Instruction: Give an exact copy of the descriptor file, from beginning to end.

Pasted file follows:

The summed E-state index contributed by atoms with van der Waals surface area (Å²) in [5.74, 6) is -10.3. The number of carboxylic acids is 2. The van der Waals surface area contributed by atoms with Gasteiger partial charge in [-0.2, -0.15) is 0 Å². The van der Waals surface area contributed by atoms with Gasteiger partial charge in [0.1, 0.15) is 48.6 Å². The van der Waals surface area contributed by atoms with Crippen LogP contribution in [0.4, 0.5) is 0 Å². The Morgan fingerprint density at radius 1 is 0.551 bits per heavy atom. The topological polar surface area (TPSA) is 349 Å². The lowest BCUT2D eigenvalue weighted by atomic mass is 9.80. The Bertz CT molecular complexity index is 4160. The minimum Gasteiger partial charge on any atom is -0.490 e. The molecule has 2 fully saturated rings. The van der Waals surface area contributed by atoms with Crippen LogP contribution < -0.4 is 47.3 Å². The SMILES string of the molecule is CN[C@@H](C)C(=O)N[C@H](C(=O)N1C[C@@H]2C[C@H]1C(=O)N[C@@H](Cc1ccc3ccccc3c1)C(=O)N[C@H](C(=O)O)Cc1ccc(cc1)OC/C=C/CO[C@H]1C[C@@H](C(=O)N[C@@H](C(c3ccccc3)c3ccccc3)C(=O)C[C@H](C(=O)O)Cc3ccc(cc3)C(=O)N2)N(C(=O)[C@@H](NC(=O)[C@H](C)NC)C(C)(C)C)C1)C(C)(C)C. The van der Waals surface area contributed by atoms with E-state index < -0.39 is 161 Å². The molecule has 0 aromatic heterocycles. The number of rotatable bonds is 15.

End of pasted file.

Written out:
The summed E-state index contributed by atoms with van der Waals surface area (Å²) in [5.74, 6) is -10.3. The number of carboxylic acids is 2. The van der Waals surface area contributed by atoms with Gasteiger partial charge in [-0.2, -0.15) is 0 Å². The van der Waals surface area contributed by atoms with Gasteiger partial charge in [0.1, 0.15) is 48.6 Å². The van der Waals surface area contributed by atoms with Crippen LogP contribution in [0.4, 0.5) is 0 Å². The Morgan fingerprint density at radius 1 is 0.551 bits per heavy atom. The topological polar surface area (TPSA) is 349 Å². The lowest BCUT2D eigenvalue weighted by atomic mass is 9.80. The Bertz CT molecular complexity index is 4160. The minimum Gasteiger partial charge on any atom is -0.490 e. The molecule has 2 fully saturated rings. The van der Waals surface area contributed by atoms with Crippen LogP contribution < -0.4 is 47.3 Å². The SMILES string of the molecule is CN[C@@H](C)C(=O)N[C@H](C(=O)N1C[C@@H]2C[C@H]1C(=O)N[C@@H](Cc1ccc3ccccc3c1)C(=O)N[C@H](C(=O)O)Cc1ccc(cc1)OC/C=C/CO[C@H]1C[C@@H](C(=O)N[C@@H](C(c3ccccc3)c3ccccc3)C(=O)C[C@H](C(=O)O)Cc3ccc(cc3)C(=O)N2)N(C(=O)[C@@H](NC(=O)[C@H](C)NC)C(C)(C)C)C1)C(C)(C)C. The van der Waals surface area contributed by atoms with E-state index < -0.39 is 161 Å². The molecule has 0 aromatic heterocycles. The number of rotatable bonds is 15.